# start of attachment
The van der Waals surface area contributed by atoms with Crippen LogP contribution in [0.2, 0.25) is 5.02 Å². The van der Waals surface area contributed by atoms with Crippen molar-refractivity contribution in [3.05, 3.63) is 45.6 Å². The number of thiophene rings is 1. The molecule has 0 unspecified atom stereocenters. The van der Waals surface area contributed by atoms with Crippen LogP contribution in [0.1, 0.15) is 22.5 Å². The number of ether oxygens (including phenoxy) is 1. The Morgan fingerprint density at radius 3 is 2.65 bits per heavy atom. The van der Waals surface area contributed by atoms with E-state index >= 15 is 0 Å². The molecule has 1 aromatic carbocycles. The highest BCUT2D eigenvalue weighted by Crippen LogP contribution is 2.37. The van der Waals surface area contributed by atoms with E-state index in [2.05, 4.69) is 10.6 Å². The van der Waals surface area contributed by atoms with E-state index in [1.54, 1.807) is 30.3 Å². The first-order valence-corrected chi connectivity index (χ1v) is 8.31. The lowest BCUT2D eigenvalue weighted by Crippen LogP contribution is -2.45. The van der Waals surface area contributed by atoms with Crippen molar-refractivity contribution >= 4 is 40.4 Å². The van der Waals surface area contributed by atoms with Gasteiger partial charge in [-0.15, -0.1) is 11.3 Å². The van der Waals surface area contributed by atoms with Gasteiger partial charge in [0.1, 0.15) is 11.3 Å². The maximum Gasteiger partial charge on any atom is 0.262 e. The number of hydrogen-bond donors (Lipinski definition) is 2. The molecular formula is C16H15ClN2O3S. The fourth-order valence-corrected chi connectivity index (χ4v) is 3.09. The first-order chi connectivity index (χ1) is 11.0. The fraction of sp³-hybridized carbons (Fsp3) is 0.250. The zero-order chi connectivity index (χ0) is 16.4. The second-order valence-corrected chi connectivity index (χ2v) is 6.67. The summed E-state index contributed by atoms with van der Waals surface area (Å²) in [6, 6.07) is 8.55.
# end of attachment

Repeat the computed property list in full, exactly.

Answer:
The van der Waals surface area contributed by atoms with Crippen LogP contribution in [0.2, 0.25) is 5.02 Å². The van der Waals surface area contributed by atoms with Crippen molar-refractivity contribution in [3.05, 3.63) is 45.6 Å². The number of thiophene rings is 1. The molecule has 0 unspecified atom stereocenters. The van der Waals surface area contributed by atoms with Crippen LogP contribution in [0.1, 0.15) is 22.5 Å². The number of ether oxygens (including phenoxy) is 1. The Morgan fingerprint density at radius 3 is 2.65 bits per heavy atom. The van der Waals surface area contributed by atoms with E-state index >= 15 is 0 Å². The molecule has 1 aromatic carbocycles. The highest BCUT2D eigenvalue weighted by Crippen LogP contribution is 2.37. The van der Waals surface area contributed by atoms with E-state index in [2.05, 4.69) is 10.6 Å². The van der Waals surface area contributed by atoms with E-state index in [1.54, 1.807) is 30.3 Å². The first-order valence-corrected chi connectivity index (χ1v) is 8.31. The lowest BCUT2D eigenvalue weighted by Crippen LogP contribution is -2.45. The van der Waals surface area contributed by atoms with Crippen molar-refractivity contribution >= 4 is 40.4 Å². The van der Waals surface area contributed by atoms with Gasteiger partial charge in [-0.15, -0.1) is 11.3 Å². The van der Waals surface area contributed by atoms with Gasteiger partial charge in [0.1, 0.15) is 11.3 Å². The maximum Gasteiger partial charge on any atom is 0.262 e. The number of hydrogen-bond donors (Lipinski definition) is 2. The molecular formula is C16H15ClN2O3S. The fourth-order valence-corrected chi connectivity index (χ4v) is 3.09. The first-order chi connectivity index (χ1) is 11.0. The fraction of sp³-hybridized carbons (Fsp3) is 0.250. The zero-order chi connectivity index (χ0) is 16.4. The second-order valence-corrected chi connectivity index (χ2v) is 6.67. The summed E-state index contributed by atoms with van der Waals surface area (Å²) in [6, 6.07) is 8.55.